BH Tilt

Birth Of The Dragon premiered at last year’s Toronto Film Festival and was snapped up by Blumhouse’s BH Tilt micro label and WWE Studios. Tracking has the movie opening in the $3M range and it’s aiming at guys 13-54. Pic, which stars Philip Ng as Lee, is set in 1960s San Francisco and takes its inspiration from the epic and still controversial showdown between an up-and-coming Bruce Lee and Kung fu master Wong Jack Man – a battle that gave birth to Lee’s legend. Birth Of The Dragon has a 33% Rotten Tomatoes score.

Affirm Films and Provident Films’ All Saints took in $70K in Thursday preview showings starting at 7 PM from 773 locations. The theater count will increase to 846 today and tracking had the pic making $3M-$4M.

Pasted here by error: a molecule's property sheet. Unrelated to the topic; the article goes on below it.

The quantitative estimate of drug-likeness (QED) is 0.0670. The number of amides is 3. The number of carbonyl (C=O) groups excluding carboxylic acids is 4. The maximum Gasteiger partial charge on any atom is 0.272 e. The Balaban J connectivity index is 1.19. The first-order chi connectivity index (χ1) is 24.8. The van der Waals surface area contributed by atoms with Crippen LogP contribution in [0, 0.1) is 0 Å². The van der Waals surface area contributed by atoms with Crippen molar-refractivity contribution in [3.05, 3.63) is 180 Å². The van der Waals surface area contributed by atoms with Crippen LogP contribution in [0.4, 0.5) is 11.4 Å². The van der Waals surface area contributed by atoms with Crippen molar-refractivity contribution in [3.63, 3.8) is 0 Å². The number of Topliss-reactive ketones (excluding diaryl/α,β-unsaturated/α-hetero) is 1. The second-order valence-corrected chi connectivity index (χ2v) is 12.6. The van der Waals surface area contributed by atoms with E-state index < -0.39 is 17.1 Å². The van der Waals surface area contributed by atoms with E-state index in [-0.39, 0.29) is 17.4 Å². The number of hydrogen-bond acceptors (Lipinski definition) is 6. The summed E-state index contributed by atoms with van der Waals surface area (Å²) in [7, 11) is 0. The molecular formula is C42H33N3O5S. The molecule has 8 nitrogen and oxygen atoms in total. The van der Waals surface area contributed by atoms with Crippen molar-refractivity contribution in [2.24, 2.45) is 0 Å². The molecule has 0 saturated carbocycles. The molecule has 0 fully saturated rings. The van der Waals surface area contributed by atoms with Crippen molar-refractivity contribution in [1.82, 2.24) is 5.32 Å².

Lionsgate’s action comedy The Hitman’s Bodyguard was the top movie yesterday with an estimated $1.6M at 3,377, taking its first week to $29.6M. The pic, starring Deadpool‘s Ryan Reynolds and Samuel L. Jackson, is expected to top the box office again in its second weekend with $10M.

TWC is also taking advantage of the lack of competition by going wide with Taylor Sheridan’s drama thriller Wind River, from 694 sites to 2,095, with an eye at grabbing more sophisticated adult crowds. The hope here is that it stays about even with last weekend’s near $3M take. Yesterday, Wind River made $325K and currently counts $5.4M at the domestic B.O.